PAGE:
General Electric’s French Tax Scam

Since the purchase of Alstom Energy in 2015, the US multinational could have put in place a vast system of tax evasion involving France, Switzerland and Delaware. With the blessing of the French Finance Ministry.

It is an industrial fiasco which has no end. Seven years after the sale of Alstom Energy to General Electric, (([Translator’s note] The complex saga of the corrupt takeover of Alstom Energy by General Electric is told in Jones, ‘Behind GE’s Takeover of Alstom Energy, Counterpunch, 2 December 2016; and Jones, ‘The Coalition of the US Justice Department and GE against Alstom’, Dissident Voice, 20 April 2019. Of great significance regarding the rise and rise of General Electric is a recent book by Stephen Maher, Corporate Capitalism and the Integral State: General Electric and a Century of American Power, Palgrave Macmillan, 2022.)) the record of the American multinational has been disastrous – 5000 workers retrenched, including 1400 in the key Belfort factory complex; an advanced technology hub left to rot; a preliminary inquest for conflict of interest against Hugh Bailey, CEO of GE France. (([Translator’s note] In September 2019, the public prosecutor of Paris charged Bailey for possible conflict of interest. Bailey was advisor in the office of Emmanuel Macron, then Economy Minister, when €70 million was granted to the French export authority which directly benefited GE’s exports. In 2017, Macron becomes President, Bailey is hired by GE France and is appointed CEO in 2019.)) And now, a scandal involving tax evasion.

According to our inquest, supported by independent audit reports and several internal accounting documents of the group, the American multinational has put in place an opaque financial setup between its French subsidiary, General Electric Energy Products France (GEEPF) and subsidiaries domiciled in Switzerland and in the American State of Delaware.

Objective: to bypass the French tax authorities in concealing the profits arising from the sale of gas turbines produced at Belfort, in the Bourgogne-Franche-Comté.region. We estimate that more than €800 million has disappeared from GEEPF’s accounts between 2015 and 2020. This translates into a deficit for the public exchequer of €150-300 million.

Mediapart has already analysed in 2019 the means by which the financial policies of the company has drained the Belfort site. The massive utilisation of intra-group financial transfers via transfer pricing has been outlined. The revelations of Disclose confirm and deepen this information.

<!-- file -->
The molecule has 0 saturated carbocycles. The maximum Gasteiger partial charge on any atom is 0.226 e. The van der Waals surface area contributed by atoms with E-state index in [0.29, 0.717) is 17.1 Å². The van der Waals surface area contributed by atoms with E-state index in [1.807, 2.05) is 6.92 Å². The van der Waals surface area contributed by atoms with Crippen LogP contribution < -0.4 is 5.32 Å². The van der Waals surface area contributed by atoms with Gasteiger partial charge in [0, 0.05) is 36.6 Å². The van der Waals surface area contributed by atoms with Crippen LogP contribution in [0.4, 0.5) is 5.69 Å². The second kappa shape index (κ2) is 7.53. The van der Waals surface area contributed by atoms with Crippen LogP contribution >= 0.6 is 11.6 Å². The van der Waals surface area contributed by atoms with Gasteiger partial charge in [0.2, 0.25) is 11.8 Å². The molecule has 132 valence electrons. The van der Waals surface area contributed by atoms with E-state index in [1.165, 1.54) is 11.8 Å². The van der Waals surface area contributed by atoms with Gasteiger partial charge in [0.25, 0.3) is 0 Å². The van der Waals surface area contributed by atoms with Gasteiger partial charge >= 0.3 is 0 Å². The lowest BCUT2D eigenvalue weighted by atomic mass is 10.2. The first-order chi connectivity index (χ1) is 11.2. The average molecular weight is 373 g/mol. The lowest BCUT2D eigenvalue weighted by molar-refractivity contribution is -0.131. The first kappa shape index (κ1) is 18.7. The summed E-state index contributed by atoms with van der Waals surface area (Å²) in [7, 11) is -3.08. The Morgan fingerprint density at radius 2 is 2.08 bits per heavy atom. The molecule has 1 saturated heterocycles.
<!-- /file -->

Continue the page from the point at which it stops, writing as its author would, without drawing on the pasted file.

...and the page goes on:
For GE, the large-scale tax evasion begins in late 2015 by a trick both simple and discrete: the transfer of corporate liability to a company created for the occasion at Baden, in Switzerland. Its name: General Electric Switzerland GmbH (GES).

From then onwards, the Belfort factory, announced at the time of purchase from Alstom as the future global site of turbine production for the group, ceases to be a manufacturing site and becomes a ‘production unit’ placed under the direction of a Swiss company. This restructuring marks the last profitable year of the Belfort site. And for good reason: with this sleight of hand, GE comes to launch its process of the appropriation of the profits arising from the sale of turbines and component parts ‘made in France’.

An illustration from 2019. This particular year, a contract is passed between GEEPF and the Swiss company GES for the sale of gas turbines. The contract price – more than €350 million. Although these products have been produced in France, GES appropriates for itself the status of ‘manufacturer’, presenting the Belfort site merely as a banal ‘distributor’.

The point of this vanishing act: to allow the Swiss outlet to resell the turbines to the ultimate client in order to garner the profits of the sale. In the framework of the contracts, not less than 97 % of the profits fly off to Switzerland, where the company tax rate ranges between 17 – 22 % against 33 % in France. Contacted, General Electric has not responded to our questions.

Laissez-faire of the state

A similar setup concerns the sale of replacement parts for the turbines – the bulk of revenues generated at Belfort. From estimates based on the GE group’s annual reports, the scheme could have transferred around €1.5 billion to GES, the Swiss subsidiary, between 2016 and 2019. All with the blessing of the French Finance Ministry.